- If your series, like mine, comprises consecutive standalone books, you don’t need to do a précis of previous stories at the beginning of each new novel. However as mentioned in point two, making reference to previous adventures includes fans without confusing new readers.
5. Don’t be afraid to lose people. A beloved secondary character may have to meet a sticky end, although your readers shriek No! Life is messy, random and cruel. In life, we learn to live with loss, thwarted ambition and unfairness. Fiction is no different. Kill your darlings but choose wisely.
- This may not be an option open to everyone, but I strongly recommend writing three novels in a series before publishing the first. As the most impatient being on the planet, that was a challenge. But I’m so glad I did. When you write three consecutive novels, you have developed a story world. You can cross-reference, assert your style, construct and develop your characters to the point where the reader feels in safe hands.
I’m going to offer some exercises to put the above into practice :
# What legacy of experiences mark your character’s personality and preferences now? Not just past trauma, but why is s/he allergic to seafood, soppy about butterflies, nervous of men in hats? Define a least one actual and one vicarious experience (ie not something experienced directly and possibly not even personal – seen on TV, overheard, urban legend) which marked her/him.
# Regular recurring characters may need less depth but ask yourself how the MC met Person A. What makes them a good team/partnership/antagonistic relationship? What touch points do they have – shared memories, love of fried onions, habits that drive each other crazy. How have they affected each other, for good or bad?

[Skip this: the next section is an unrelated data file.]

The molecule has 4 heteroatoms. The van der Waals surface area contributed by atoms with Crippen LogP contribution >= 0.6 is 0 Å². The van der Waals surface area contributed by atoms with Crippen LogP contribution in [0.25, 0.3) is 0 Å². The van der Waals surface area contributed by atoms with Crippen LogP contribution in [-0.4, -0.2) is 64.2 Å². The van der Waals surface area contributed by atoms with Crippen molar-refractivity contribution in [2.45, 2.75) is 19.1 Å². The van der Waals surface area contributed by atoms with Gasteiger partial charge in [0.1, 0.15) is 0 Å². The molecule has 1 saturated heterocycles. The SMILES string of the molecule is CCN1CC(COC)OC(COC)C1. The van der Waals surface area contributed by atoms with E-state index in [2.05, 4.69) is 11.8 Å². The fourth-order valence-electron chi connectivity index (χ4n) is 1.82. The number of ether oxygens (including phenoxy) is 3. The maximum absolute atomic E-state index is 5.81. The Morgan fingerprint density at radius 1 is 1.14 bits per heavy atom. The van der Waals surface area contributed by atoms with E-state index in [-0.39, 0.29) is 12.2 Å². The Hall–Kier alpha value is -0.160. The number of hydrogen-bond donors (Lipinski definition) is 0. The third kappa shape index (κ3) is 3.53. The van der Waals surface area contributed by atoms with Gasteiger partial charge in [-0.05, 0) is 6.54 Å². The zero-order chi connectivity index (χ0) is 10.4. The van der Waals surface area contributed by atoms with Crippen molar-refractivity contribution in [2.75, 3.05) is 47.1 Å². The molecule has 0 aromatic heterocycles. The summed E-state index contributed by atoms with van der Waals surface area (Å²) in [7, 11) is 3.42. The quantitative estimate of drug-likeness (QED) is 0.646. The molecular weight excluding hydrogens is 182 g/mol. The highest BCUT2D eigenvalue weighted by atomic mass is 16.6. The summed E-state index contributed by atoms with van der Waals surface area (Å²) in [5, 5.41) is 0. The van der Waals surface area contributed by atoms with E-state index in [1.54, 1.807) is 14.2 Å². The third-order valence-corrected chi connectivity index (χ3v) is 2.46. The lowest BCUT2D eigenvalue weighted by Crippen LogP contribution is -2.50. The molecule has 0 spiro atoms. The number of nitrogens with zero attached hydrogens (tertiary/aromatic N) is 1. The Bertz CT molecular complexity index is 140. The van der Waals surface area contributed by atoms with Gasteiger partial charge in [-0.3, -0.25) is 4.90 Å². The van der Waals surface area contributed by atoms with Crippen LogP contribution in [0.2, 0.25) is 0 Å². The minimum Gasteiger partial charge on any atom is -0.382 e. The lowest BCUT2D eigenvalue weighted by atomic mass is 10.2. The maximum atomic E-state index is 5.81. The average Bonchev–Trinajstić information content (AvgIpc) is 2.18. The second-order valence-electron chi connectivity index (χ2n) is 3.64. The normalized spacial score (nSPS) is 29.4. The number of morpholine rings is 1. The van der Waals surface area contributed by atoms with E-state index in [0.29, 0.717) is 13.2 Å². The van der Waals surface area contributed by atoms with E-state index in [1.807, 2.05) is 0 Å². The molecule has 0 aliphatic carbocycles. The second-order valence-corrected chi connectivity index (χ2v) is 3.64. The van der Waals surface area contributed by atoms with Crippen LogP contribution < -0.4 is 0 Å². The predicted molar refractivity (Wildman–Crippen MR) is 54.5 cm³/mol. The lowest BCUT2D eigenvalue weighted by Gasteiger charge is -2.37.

# When is the reader surprised by his/her actions and when does the reader have an ‘of course s/he would do that’. Even better, when does the reader have a moment of ‘I should have known!’ regarding character development?
# Think of one past action scene which demonstrates your character’s personality (for better or worse). Now picture your character two/three books later – how would that behaviour change in those circumstances?
# How other characters see your MC doesn’t always reflect his true personality. Look at your character from the outside. It’s not easy so here’s a way in. On the left hand side of a piece of paper, write down five of your character’s key values. What are the things they hold dear? Think conceptually, eg, truth, loyalty, persistence, kindness, etc.
# Now on the right, write down how those characteristics could be perceived by someone who hates your character. Eg, truth can be seen as rudeness, loyalty as blind devotion, persistence as pig-headedness, kindness as being a sap, etc.
Characters over a series should become like friends. You know they love anchovies, hate kites or won’t use a bicycle. But more importantly, you know why. Because you grew up with them.
What writing advice would you give to someone working on a series of novels? What series novels have you loved reading lately? Would you like to recommend any? Do you have questions or comments for Jill?
Jill (JJ Marsh) grew up in Wales, Africa and the Middle East, where her curiosity for culture took root and triggered an urge to write. After graduating in English Literature and Theatre Studies, she worked as an actor, teacher, writer, director, editor, journalist and cultural trainer all over Europe.
Now in Switzerland, she writes crime and literary fiction to entertain readers with enthralling stories and endearing characters.
Her Beatrice Stubbs crime series topped the Amazon best sellers in “International Mystery & Crime” in Australia, Canada, the UK and the US.
It is available in India here.
Reviews are appreciated–please get in touch if you’d like a review copy.